I'm puzzled...practically at a loss for words. The cause? The fact that yet again, Microsoft finds and patches a vulnerability before an exploit is widely available, and still, hundreds of thousands of computers are infected. This is inexcusable.
Home users get somewhat of a break, if only because many of them are simply ignorant of good security practices (rule #1, use NAT, or a firewall to close any unused ports). Yes, they should be patching their computers, but too often they don't. But the really amazing thing is the number of businesses or government agencies getting hit hard. The DMV in Maryland shut down yesterday because of this worm. I want to know who's responsible for network security at the DMV, and I want them fired...NOW! I'm glad I don't live in Maryland (though I suspect my state may not be much better), given that this worm could potentially have been designed to lift information from computers, rather than just stage a DDOS attack.
What's the point of this rant? Just this...we, the more computer savvy of society, have a responsibility to do what we can to prevent crap like this. The reality is that software is never going to be perfect, as long as humans are writing it. And Microsoft is in a bind because consumers would freak if Microsoft shipped their OS with firewall and automatic updates enabled. So, IMO, it is encumbent on us to educate our less computer-savvy friends, relative, and even those we work with (bosses, co-workers, and even clients) about the importance of firewalls, patching, and other important security practices. We can make a difference, if we make the effort.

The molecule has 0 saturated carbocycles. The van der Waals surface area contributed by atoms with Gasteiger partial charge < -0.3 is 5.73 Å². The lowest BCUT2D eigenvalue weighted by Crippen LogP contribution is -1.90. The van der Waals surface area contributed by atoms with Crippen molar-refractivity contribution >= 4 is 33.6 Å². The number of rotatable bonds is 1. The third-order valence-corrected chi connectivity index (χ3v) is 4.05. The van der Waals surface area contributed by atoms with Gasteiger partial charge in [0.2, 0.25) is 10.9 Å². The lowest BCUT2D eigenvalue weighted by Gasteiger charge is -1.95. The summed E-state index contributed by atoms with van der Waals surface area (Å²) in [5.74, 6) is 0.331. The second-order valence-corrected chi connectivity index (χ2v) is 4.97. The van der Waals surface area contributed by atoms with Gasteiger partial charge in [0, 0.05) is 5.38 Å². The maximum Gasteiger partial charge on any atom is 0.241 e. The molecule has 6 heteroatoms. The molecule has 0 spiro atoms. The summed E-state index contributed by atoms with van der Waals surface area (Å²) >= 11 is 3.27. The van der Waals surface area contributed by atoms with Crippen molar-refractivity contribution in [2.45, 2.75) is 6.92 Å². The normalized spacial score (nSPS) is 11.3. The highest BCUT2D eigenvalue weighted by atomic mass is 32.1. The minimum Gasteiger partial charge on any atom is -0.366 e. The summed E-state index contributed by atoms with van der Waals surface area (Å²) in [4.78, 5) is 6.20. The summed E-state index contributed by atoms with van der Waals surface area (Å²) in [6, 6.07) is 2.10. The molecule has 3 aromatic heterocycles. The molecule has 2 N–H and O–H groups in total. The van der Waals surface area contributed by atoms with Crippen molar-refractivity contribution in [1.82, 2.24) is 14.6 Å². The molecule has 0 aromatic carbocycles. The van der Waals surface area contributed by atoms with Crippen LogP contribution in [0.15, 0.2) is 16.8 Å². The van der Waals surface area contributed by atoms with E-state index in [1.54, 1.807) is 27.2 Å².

OTOH, perhaps a better idea would be to institute a system of fines in which each time your computer is infected with a worm or other malware that can cause problems for others, you're fined $50. Perhaps a hit in the pocketbook would make people more aware of taking the necessary steps to secure their machines.
Keith Warren even suggested the idea of writing worms to “vaccinate” vulnerable machines:
It all makes me wonder why we have not evolved in this fight much in a way that the medical field does. I am talking about vaccination. Vaccines in large part work by giving a small dose of the problem and I do not understand why we do not take that little tidbit and run with it. After knowledge of the vulnerability was available someone could have created a worm vaccine that replicated and propagated itself in an identical fashion but had an actual purpose; to download and install the patch! Doing this coupled with a patch campaign would significantly reduce the attack surface.
It's a clever idea, but obviously one that won't fly legally. Any other ideas for preventing worm/virus propagation and getting users/managers/admins to take security seriously? I'd love to hear them.